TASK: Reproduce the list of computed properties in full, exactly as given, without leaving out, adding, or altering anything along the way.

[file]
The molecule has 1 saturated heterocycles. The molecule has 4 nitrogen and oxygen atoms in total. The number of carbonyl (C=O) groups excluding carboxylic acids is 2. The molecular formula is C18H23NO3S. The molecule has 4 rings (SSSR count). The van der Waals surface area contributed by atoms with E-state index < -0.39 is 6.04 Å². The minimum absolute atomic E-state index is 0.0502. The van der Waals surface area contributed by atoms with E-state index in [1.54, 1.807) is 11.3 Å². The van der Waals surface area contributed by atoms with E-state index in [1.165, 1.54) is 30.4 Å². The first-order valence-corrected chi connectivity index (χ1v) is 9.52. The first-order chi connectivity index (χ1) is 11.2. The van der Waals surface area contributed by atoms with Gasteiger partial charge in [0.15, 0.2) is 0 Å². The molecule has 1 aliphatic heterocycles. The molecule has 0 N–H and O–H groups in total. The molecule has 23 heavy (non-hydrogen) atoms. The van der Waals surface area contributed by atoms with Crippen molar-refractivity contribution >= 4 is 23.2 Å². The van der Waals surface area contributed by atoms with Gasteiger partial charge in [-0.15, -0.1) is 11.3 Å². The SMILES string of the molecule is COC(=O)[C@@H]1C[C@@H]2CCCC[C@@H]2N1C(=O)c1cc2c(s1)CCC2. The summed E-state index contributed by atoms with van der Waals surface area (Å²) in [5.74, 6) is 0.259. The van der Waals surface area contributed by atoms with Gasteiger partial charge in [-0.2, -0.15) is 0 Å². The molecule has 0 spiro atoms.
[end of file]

The molecule has 1 saturated heterocycles. The molecule has 4 nitrogen and oxygen atoms in total. The number of carbonyl (C=O) groups excluding carboxylic acids is 2. The molecular formula is C18H23NO3S. The molecule has 4 rings (SSSR count). The van der Waals surface area contributed by atoms with E-state index < -0.39 is 6.04 Å². The minimum absolute atomic E-state index is 0.0502. The van der Waals surface area contributed by atoms with E-state index in [1.54, 1.807) is 11.3 Å². The van der Waals surface area contributed by atoms with E-state index in [1.165, 1.54) is 30.4 Å². The first-order valence-corrected chi connectivity index (χ1v) is 9.52. The first-order chi connectivity index (χ1) is 11.2. The van der Waals surface area contributed by atoms with Gasteiger partial charge in [0.15, 0.2) is 0 Å². The molecule has 1 aliphatic heterocycles. The molecule has 0 N–H and O–H groups in total. The molecule has 23 heavy (non-hydrogen) atoms. The van der Waals surface area contributed by atoms with Crippen molar-refractivity contribution >= 4 is 23.2 Å². The van der Waals surface area contributed by atoms with Gasteiger partial charge in [-0.15, -0.1) is 11.3 Å². The SMILES string of the molecule is COC(=O)[C@@H]1C[C@@H]2CCCC[C@@H]2N1C(=O)c1cc2c(s1)CCC2. The summed E-state index contributed by atoms with van der Waals surface area (Å²) in [5.74, 6) is 0.259. The van der Waals surface area contributed by atoms with Gasteiger partial charge in [-0.2, -0.15) is 0 Å². The molecule has 0 spiro atoms.